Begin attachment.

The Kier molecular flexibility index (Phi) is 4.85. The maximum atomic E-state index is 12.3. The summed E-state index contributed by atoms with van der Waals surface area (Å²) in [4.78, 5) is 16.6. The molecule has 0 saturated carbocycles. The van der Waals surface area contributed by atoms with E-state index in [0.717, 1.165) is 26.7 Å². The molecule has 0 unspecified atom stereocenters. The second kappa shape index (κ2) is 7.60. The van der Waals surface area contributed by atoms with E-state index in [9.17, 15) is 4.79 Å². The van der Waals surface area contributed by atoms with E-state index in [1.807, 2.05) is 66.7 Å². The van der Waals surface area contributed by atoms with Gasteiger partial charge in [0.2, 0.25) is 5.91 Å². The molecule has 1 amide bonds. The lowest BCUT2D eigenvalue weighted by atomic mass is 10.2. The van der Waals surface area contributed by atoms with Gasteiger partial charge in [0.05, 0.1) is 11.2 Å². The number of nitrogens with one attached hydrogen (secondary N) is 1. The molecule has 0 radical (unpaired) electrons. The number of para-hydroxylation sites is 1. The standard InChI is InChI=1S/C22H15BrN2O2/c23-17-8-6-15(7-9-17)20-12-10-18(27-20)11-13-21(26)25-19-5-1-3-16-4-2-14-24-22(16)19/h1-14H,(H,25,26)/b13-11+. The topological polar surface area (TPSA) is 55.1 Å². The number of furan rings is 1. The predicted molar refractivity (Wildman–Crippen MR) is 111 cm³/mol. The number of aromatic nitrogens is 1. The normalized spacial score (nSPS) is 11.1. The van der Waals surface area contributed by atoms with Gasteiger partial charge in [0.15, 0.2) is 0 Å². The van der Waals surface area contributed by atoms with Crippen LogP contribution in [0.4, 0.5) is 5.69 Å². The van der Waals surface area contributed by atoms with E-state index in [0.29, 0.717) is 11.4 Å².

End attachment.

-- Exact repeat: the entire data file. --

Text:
The Kier molecular flexibility index (Phi) is 4.85. The maximum atomic E-state index is 12.3. The summed E-state index contributed by atoms with van der Waals surface area (Å²) in [4.78, 5) is 16.6. The molecule has 0 saturated carbocycles. The van der Waals surface area contributed by atoms with E-state index in [0.717, 1.165) is 26.7 Å². The molecule has 0 unspecified atom stereocenters. The second kappa shape index (κ2) is 7.60. The van der Waals surface area contributed by atoms with E-state index in [9.17, 15) is 4.79 Å². The van der Waals surface area contributed by atoms with E-state index in [1.807, 2.05) is 66.7 Å². The van der Waals surface area contributed by atoms with Gasteiger partial charge in [0.2, 0.25) is 5.91 Å². The molecule has 1 amide bonds. The lowest BCUT2D eigenvalue weighted by atomic mass is 10.2. The van der Waals surface area contributed by atoms with Gasteiger partial charge in [0.05, 0.1) is 11.2 Å². The number of nitrogens with one attached hydrogen (secondary N) is 1. The molecule has 0 radical (unpaired) electrons. The number of para-hydroxylation sites is 1. The standard InChI is InChI=1S/C22H15BrN2O2/c23-17-8-6-15(7-9-17)20-12-10-18(27-20)11-13-21(26)25-19-5-1-3-16-4-2-14-24-22(16)19/h1-14H,(H,25,26)/b13-11+. The topological polar surface area (TPSA) is 55.1 Å². The number of furan rings is 1. The predicted molar refractivity (Wildman–Crippen MR) is 111 cm³/mol. The number of aromatic nitrogens is 1. The normalized spacial score (nSPS) is 11.1. The van der Waals surface area contributed by atoms with Gasteiger partial charge in [0.15, 0.2) is 0 Å². The van der Waals surface area contributed by atoms with Crippen LogP contribution in [0.4, 0.5) is 5.69 Å². The van der Waals surface area contributed by atoms with E-state index in [0.29, 0.717) is 11.4 Å².